The CBO now projects the federal deficit for the current fiscal year will hit an all-time high of $1.5 trillion.
That’s an all-time high, of course. And although it’s not much higher than last year’s all-time high, it’s more than the triple the all-time high reached as recently as fiscal 2004.
This is scary stuff and it can’t go on.
I like Tim Pawlenty’s phrase that you can’t repeal “the laws of fiscal gravity.” I like John Boehner’s suggestion that it’s time for our leaders to lead “an adult conversation” with the American people about what it will take to get the debt/deficit under control. (When, precisely, will he be leading that conversation?) Pres. Obama said on Tuesday that “we have to stop pretending” that we can make serious progress by focusing on domestic discretionary spending. Then he proposed to freeze that category but he offered the vaguest imaginable generalities about what else needs to be done. As in:
“To put us on solid ground, we should also find a bipartisan solution to strengthen Social Security for future generations. And we must do it without putting at risk current retirees, the most vulnerable, or people with disabilities; without slashing benefits for future generations; and without subjecting Americans’ guaranteed retirement income to the whims of the stock market.”
Neither Obama, Pawlenty, Boehner nor Michele (socialst-Obama’s-insane-debt-threatens-the-entire-American-experiment) Bachmann are willing to commit to a program that would seriously address the debt/deficit issue.
On this issue at least, they are all frauds and hypocrites and deniers and procrastinators and cowards and We, The People, are their enablers. Worse than enablers, I suppose, because, to the degree that we are their bosses, we tell them to fix this problem by cutting someone else’s programs and raising someone else’s taxes. (Except for those who favor cutting taxes still more.)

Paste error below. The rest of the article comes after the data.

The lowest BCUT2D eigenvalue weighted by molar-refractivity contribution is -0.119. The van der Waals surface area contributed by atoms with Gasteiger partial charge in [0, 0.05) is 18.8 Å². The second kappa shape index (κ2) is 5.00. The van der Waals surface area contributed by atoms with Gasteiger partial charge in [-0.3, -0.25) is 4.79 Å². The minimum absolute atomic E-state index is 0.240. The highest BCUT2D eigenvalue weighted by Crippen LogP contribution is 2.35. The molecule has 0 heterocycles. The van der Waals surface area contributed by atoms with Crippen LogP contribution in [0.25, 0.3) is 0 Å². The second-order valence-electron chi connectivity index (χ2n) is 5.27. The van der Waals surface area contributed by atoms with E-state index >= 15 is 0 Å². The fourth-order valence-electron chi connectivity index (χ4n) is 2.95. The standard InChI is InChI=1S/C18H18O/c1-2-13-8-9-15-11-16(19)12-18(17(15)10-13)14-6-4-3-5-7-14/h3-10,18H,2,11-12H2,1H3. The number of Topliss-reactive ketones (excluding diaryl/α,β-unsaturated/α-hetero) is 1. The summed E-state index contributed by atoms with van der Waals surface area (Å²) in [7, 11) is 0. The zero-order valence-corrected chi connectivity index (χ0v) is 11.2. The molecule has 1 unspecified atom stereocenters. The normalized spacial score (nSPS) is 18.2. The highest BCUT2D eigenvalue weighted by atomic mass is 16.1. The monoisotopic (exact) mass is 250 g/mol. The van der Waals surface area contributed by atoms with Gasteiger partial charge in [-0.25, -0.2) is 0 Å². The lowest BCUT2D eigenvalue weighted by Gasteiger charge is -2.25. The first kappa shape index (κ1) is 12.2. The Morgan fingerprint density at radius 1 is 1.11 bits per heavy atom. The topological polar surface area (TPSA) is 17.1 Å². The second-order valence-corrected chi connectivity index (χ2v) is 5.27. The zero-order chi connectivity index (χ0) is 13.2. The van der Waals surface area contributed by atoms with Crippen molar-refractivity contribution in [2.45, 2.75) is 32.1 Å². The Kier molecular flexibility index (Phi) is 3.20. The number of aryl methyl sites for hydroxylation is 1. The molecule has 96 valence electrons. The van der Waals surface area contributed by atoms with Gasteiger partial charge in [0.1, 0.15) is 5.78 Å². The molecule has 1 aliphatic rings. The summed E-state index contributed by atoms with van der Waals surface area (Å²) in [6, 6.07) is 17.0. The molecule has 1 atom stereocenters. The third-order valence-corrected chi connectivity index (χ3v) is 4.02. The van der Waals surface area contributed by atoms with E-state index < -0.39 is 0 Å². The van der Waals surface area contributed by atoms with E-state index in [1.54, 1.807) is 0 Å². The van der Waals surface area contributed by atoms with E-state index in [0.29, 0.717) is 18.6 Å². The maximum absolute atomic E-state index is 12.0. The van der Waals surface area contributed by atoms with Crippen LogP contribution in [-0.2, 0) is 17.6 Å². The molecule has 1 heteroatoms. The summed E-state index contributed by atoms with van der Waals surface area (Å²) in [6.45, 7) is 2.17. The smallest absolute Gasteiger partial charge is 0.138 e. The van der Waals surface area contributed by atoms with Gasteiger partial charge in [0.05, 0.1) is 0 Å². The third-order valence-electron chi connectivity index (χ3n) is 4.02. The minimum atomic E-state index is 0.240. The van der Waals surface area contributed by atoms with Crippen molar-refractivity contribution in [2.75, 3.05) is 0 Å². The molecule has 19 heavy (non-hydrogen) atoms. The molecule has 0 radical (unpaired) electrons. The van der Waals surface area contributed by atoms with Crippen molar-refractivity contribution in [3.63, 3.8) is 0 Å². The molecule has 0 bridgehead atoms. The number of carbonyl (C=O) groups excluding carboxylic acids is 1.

Heading into the SOTU address, CNN dusted off a series of poll questions relating to reducing the size of government in order to reduce the deficit.
In general, when asked whether they favor a general program to reduce the size of government. 71 percent of us said yes. (CNN last asked the question in 1994. That time 72 percent said yes.)
Then the series: For each of the following federal spending categories, is it more important to make progress on reducing the deficit, or is it more important to prevent significant cuts to each of the following programs:
|Program||Reduce it for
reductions in this one
Foreign aid, by the way, represents less than one half of one percent of federal spending. Depending on how you group programs, the other ten categories that CNN tested are the ten costliest categories.
Of the really big categories, we seem most open to military budget cuts. The only solid majorities were for cutting “welfare” and government pensions. CNN didn’t ask about whether higher taxes in general, or taxes on the rich in particular, or ending various very costly tax preferences are acceptable ways to reduce the deficit, although Republicans generally try to rule those out as well.